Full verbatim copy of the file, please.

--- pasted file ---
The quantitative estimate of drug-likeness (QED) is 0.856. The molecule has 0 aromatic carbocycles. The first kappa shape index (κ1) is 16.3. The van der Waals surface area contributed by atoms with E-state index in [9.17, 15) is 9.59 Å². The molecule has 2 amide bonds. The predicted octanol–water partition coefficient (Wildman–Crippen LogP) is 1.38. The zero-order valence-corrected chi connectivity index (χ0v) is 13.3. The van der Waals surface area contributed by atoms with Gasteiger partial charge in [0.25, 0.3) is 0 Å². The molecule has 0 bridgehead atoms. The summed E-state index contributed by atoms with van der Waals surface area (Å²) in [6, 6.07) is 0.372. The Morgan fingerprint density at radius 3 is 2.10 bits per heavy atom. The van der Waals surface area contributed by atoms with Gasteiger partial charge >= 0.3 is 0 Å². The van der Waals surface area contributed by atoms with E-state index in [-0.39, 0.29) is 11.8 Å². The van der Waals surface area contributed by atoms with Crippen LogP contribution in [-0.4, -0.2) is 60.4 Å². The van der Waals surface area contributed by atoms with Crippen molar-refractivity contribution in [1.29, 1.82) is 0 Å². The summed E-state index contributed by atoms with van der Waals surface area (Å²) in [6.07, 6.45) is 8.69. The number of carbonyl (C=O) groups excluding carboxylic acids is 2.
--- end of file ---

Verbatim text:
The quantitative estimate of drug-likeness (QED) is 0.856. The molecule has 0 aromatic carbocycles. The first kappa shape index (κ1) is 16.3. The van der Waals surface area contributed by atoms with E-state index in [9.17, 15) is 9.59 Å². The molecule has 2 amide bonds. The predicted octanol–water partition coefficient (Wildman–Crippen LogP) is 1.38. The zero-order valence-corrected chi connectivity index (χ0v) is 13.3. The van der Waals surface area contributed by atoms with Gasteiger partial charge in [0.25, 0.3) is 0 Å². The molecule has 0 bridgehead atoms. The summed E-state index contributed by atoms with van der Waals surface area (Å²) in [6, 6.07) is 0.372. The Morgan fingerprint density at radius 3 is 2.10 bits per heavy atom. The van der Waals surface area contributed by atoms with Gasteiger partial charge >= 0.3 is 0 Å². The van der Waals surface area contributed by atoms with E-state index in [-0.39, 0.29) is 11.8 Å². The van der Waals surface area contributed by atoms with Crippen LogP contribution in [-0.4, -0.2) is 60.4 Å². The van der Waals surface area contributed by atoms with Crippen molar-refractivity contribution in [1.29, 1.82) is 0 Å². The summed E-state index contributed by atoms with van der Waals surface area (Å²) in [6.07, 6.45) is 8.69. The number of carbonyl (C=O) groups excluding carboxylic acids is 2.